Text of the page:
The new energy minister, Richard Harrington, and his team are now working with NIC members to develop the details for presentation to Clark later this year. We hope this will trigger new approaches for current and future technology development and intellectual property in the UK.

So what does all this mean for Nuclear AMRC? We are now in the performing phase of the centre’s life. We intend to deliver more in-depth supply chain development, providing very specific support to companies against real opportunities. This will link back to our facilities in Rotherham and Birkenhead, providing more tangible disruptive manufacturing research based on industry pull as well as innovation push. We also plan to develop bases in the UK’s key nuclear regions, providing localised support to reduce the burden on the supply chain.

There’s nothing in our name to say we only work with metal – we intend to develop our research into electrical controls and instrumentation, which make up a large part of the value of a reactor plant and which fall within UK scope.

We recognise that qualification of equipment is a vital part of UK companies winning work, and are working very closely with the Office for Nuclear Regulation (ONR) to provide additional support for this and other areas. And of course, we will develop our work on modules, which we see as fundamental to reducing cost, and which we are just starting to address at our new facility.

We have lots to do at the Nuclear AMRC and, as the new chief executive, it really does excite me. I look forward to continuing to work with everyone here at the centre and all our members, partners and friends in the nuclear industry.

Nuclear AMRC opens new modular manufacturing R&D centre in Birkenhead

The Nuclear Advanced Manufacturing Research Centre has opened its new modular manufacturing R&D centre, at the Birkenhead site of member company Cammell Laird.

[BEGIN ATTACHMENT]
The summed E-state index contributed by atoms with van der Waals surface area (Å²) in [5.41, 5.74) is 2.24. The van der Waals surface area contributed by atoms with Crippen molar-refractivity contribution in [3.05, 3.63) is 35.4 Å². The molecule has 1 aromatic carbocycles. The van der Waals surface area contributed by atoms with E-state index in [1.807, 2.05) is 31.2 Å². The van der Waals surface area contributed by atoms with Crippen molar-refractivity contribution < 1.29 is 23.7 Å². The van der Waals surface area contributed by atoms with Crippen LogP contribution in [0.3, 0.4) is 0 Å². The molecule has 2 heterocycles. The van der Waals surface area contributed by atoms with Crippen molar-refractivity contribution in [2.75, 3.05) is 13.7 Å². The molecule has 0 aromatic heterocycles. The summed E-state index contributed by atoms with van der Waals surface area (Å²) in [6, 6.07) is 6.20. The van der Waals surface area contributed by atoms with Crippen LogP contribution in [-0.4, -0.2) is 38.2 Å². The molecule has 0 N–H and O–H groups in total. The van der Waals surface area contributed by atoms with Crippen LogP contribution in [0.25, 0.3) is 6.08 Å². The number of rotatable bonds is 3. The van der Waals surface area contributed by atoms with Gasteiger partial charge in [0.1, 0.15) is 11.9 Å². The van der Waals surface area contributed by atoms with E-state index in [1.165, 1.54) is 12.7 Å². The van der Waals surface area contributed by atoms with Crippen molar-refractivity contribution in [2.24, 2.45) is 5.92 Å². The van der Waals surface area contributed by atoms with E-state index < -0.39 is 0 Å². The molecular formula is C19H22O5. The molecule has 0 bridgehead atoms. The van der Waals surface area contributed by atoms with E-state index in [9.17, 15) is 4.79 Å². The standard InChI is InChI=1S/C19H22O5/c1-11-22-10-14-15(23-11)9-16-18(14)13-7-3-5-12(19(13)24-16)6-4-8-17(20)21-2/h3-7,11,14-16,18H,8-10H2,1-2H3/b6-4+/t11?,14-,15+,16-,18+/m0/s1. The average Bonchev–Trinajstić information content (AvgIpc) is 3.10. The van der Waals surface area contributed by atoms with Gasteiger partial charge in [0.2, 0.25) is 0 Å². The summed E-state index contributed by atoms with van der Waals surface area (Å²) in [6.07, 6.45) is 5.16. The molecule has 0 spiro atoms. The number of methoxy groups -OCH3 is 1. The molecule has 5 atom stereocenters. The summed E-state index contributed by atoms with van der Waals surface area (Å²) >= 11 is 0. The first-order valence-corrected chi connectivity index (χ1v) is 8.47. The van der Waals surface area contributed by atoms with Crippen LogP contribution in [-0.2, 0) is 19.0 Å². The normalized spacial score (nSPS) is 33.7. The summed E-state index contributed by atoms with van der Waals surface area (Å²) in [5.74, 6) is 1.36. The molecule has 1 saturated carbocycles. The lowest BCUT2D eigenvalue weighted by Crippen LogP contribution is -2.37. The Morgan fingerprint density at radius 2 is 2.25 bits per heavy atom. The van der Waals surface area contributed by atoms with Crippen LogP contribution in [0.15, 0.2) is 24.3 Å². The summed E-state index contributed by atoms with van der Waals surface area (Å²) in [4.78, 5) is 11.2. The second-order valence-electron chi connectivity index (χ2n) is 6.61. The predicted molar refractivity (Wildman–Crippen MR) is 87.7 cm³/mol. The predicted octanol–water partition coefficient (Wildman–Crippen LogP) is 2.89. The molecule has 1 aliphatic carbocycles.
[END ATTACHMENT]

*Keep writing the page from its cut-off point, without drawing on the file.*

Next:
The launch marks the start of a research collaboration led by Cammell Laird to develop modular manufacturing techniques to support the UK’s nuclear new build programme.

The Nuclear AMRC, part of the UK’s High Value Manufacturing Catapult, works with UK manufacturers of all sizes to help them win work in the nuclear power sector. Its research factory on the Advanced Manufacturing Park in South Yorkshire is home to over £30 million worth of state-of-the-art machining, welding and inspection facilities, all of which are available for companies to use in collaborative R&D projects.

The new facility expands the Nuclear AMRC’s capabilities into modular manufacturing. Modular manufacturing involves the off-site assembly of large-scale complex systems, which are then transported to site for final installation.

Modular techniques are already widely used in shipbuilding, aerospace and other safety-critical industries. In the nuclear sector, they can significantly reduce construction risk and help deliver new power stations to schedule and cost.

The Nuclear AMRC Birkenhead facility was officially opened on Tuesday 4 July, with a launch event attended by around 50 industry delegates.

Birkenhead Brown Lester Elsy Storer

The event featured presentations from (L-R) Jonathan Brown, managing director for energy at Cammell Laird; Craig Lester, executive director for nuclear strategy at BEIS; Dick Elsy, chief executive officer for the High Value Manufacturing Catapult; and Andrew Storer, managing director of the Nuclear AMRC.

With over 1,000m2 of workshop space, the new facility will host specialised machining, joining and assembly equipment to develop and prove modular manufacturing techniques for nuclear applications. Work will address modular manufacturing for new reactors of all sizes, as well as the challenges of decommissioning and waste management.

Andrew Storer, managing director of the Nuclear AMRC, said: “Our new Birkenhead facility extends our capabilities into an area of huge interest and importance to the nuclear industry. Modularisation reduces risk in manufacturing and construction, and will help developers build new power stations on schedule and on budget, meeting our national targets for secure, cost-effective, low-carbon electricity generation.